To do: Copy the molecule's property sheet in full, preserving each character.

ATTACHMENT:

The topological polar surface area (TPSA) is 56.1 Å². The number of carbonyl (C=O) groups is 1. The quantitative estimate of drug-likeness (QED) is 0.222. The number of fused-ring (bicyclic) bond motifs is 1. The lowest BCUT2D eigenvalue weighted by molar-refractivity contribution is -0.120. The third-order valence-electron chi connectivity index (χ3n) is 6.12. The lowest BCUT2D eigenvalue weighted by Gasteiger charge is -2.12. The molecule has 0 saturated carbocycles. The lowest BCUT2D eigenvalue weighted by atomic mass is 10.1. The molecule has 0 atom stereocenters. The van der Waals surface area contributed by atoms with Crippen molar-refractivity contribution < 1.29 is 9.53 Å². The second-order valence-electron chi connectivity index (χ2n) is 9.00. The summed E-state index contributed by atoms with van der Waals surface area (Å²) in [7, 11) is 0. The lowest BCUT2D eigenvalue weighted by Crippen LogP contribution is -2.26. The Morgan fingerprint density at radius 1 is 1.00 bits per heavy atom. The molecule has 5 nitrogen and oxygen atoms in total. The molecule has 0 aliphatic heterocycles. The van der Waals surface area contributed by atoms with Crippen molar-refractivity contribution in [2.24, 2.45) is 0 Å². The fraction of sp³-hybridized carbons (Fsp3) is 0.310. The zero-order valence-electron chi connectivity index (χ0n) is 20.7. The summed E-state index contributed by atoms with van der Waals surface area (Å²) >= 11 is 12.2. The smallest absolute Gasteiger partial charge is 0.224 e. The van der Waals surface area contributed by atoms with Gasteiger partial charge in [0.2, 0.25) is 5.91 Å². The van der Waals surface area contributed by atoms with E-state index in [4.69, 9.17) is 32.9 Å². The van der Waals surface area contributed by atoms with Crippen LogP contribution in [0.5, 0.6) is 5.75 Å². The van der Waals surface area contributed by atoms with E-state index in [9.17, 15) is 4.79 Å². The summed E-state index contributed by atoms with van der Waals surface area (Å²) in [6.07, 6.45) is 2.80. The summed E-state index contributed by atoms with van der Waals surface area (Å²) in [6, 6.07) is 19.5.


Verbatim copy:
The topological polar surface area (TPSA) is 56.1 Å². The number of carbonyl (C=O) groups is 1. The quantitative estimate of drug-likeness (QED) is 0.222. The number of fused-ring (bicyclic) bond motifs is 1. The lowest BCUT2D eigenvalue weighted by molar-refractivity contribution is -0.120. The third-order valence-electron chi connectivity index (χ3n) is 6.12. The lowest BCUT2D eigenvalue weighted by Gasteiger charge is -2.12. The molecule has 0 saturated carbocycles. The lowest BCUT2D eigenvalue weighted by atomic mass is 10.1. The molecule has 0 atom stereocenters. The van der Waals surface area contributed by atoms with Crippen molar-refractivity contribution < 1.29 is 9.53 Å². The second-order valence-electron chi connectivity index (χ2n) is 9.00. The summed E-state index contributed by atoms with van der Waals surface area (Å²) in [7, 11) is 0. The lowest BCUT2D eigenvalue weighted by Crippen LogP contribution is -2.26. The Morgan fingerprint density at radius 1 is 1.00 bits per heavy atom. The molecule has 5 nitrogen and oxygen atoms in total. The molecule has 0 aliphatic heterocycles. The van der Waals surface area contributed by atoms with Crippen molar-refractivity contribution in [2.24, 2.45) is 0 Å². The fraction of sp³-hybridized carbons (Fsp3) is 0.310. The zero-order valence-electron chi connectivity index (χ0n) is 20.7. The summed E-state index contributed by atoms with van der Waals surface area (Å²) >= 11 is 12.2. The smallest absolute Gasteiger partial charge is 0.224 e. The van der Waals surface area contributed by atoms with Gasteiger partial charge in [0.2, 0.25) is 5.91 Å². The van der Waals surface area contributed by atoms with E-state index in [4.69, 9.17) is 32.9 Å². The van der Waals surface area contributed by atoms with Crippen LogP contribution in [0.5, 0.6) is 5.75 Å². The van der Waals surface area contributed by atoms with E-state index in [9.17, 15) is 4.79 Å². The summed E-state index contributed by atoms with van der Waals surface area (Å²) in [6.07, 6.45) is 2.80. The summed E-state index contributed by atoms with van der Waals surface area (Å²) in [6, 6.07) is 19.5.